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December 05, 2018

Local expert says Markelle Fultz's injury is legit — and it's not surprising it took so long to diagnose

Sixers Sports Injuries
042218_Fultz-Sixers_usat Bill Streicher/USA TODAY Sports, File

Philadelphia 76ers guard Markelle Fultz.

Markelle Fultz isn't faking it. He has a real injury.

And while the Sixers' recent No. 1 overall pick may have some overarching issues to deal with on the mental side of things, his thoracic outlet syndrome is a fairly common (at least for baseball players) and treatable disorder, and one he can make a full recovery from.

First, a few basics. What is TOS?

"There's an opening that we call the thoracic outlet," Mark Troyer, a center manager for the NovaCare Rehabilitation Center in Cedarbrook (near Mt. Airy) told PhillyVoice. "It's up around the shoulder and neck area. There's a series of nerves that come off the neck and into a plexus, almost like a spiders web of nerves that enter into the neck/shoulder area and all those nerves go into the arm. They provide the arm with sensation and the muscles their ability to contract and work. There is also an artery. You can get both nerve and vascular symptoms if there is compression there. Nerves always go through different tunnels and openings and there is an opening that passes through the neck and into the shoulder area. If that area is tight, you can get compression."

After seeing as many as 10 doctors and experts over the last two weeks, according to PhillyVoice sources, Fultz got a TOS diagnosis Tuesday. Troyer actually understands why it would take so many visits with specialists to figure out what the issue is, contrary to many critics who have called it all 'BS.'

"In defense of seeing all those specialists and making that diagnosis, with TOS,  there is often no smoking gun," Troyer said. "In terms of finding a diagnostic test for it, it really is a clinical presentation of symptoms. When they are making that diagnosis, there are a lot of things that can produce the symptoms to TOS, so it really comes down to ruling out and ruling in different disorders. It makes sense it would take a lot of time to get to this diagnosis — it is a little bit difficult to often find. Although there was maybe one doctor who came up with the diagnosis, there's the possibility there may have been some other physicians that disagreed."

According to Troyer, Fultz likely feels some kind of tingling or burning sensation when he attempts a shooting motion, which would help to explain his free throw adventure a few weeks ago. It is also possible that TOS is the explanation for why Fultz is such a different player since his year at Washington in college.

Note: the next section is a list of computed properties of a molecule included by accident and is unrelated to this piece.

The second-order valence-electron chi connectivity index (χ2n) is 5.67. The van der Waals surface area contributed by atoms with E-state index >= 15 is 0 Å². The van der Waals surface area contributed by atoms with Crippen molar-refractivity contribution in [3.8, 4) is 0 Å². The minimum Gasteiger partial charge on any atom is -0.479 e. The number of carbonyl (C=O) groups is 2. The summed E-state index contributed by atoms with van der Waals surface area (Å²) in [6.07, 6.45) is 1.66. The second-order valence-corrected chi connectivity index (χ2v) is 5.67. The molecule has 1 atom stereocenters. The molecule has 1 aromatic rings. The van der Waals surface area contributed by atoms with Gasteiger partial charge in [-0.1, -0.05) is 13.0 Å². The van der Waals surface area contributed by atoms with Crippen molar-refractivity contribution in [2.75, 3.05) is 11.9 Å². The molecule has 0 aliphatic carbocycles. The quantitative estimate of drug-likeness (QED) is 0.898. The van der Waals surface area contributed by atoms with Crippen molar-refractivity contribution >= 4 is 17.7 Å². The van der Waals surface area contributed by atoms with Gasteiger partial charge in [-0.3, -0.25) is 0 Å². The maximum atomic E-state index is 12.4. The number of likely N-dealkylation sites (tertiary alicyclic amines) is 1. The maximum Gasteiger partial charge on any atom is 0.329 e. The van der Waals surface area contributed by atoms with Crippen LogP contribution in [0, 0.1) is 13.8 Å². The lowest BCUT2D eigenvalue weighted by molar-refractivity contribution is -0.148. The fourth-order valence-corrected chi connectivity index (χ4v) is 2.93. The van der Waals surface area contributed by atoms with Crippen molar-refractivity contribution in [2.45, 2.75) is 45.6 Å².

"It sounds like, from what I understand that there might not have been any other symptoms up to that point in time," Troyer said. "It seems like his problems occurred around the time he was drafted by the Sixers. It sounds like before that, as far as I know, in college, he didn't seem to have any symptoms behind that."

The "saga" of Markelle Fultz continues on, and this injury does put his emergence as a player who deserved to be a top draft choice in some doubt. The baseball players who have had TOS often don't return in to form, or return at all. But there is a path to a full recovery — depending on the specifics of his disorder, which are known only by his current doctors.

"If it's an acquired situation, it has a good prognosis for recovery," Troyer said. "On the short end, a few weeks, I think it's reasonable for them to say, 'Let's rehab him for a few weeks and see what happens,' but on the long end it could be a few months.

"On one sense it's really governed by how much discomfort he has, if he has a lot of pain it alters his shot and that's a problem. If he's able to play through it and it doesn't alter his shot to a significant degree he's able to play through those symptoms. Since they are calling it neurogenic, you have to be concerned if there is any more damage to the nerves it can be a problem. If it does involve the nerves they want to be sure they're not risking further damage to the nerves."

Physical therapy will be on the docket for Fultz for the next few weeks as Sixers fans, teammates and front officers wait to hear some news on his progress. 

So there is good news and bad. The good news is, hey, Fultz actually does have a real, physical injury — and one from which he can apparently recover and return to the court for the Sixers.

The bad news: the track record with TOS isn't great for pro athletes, and, of course, there is Fultz' oft-discussed mental side of things in this bizarre ever developing story.

There is reason for optimism here. And until he is traded away, Sixers fans can hope for the best, right?


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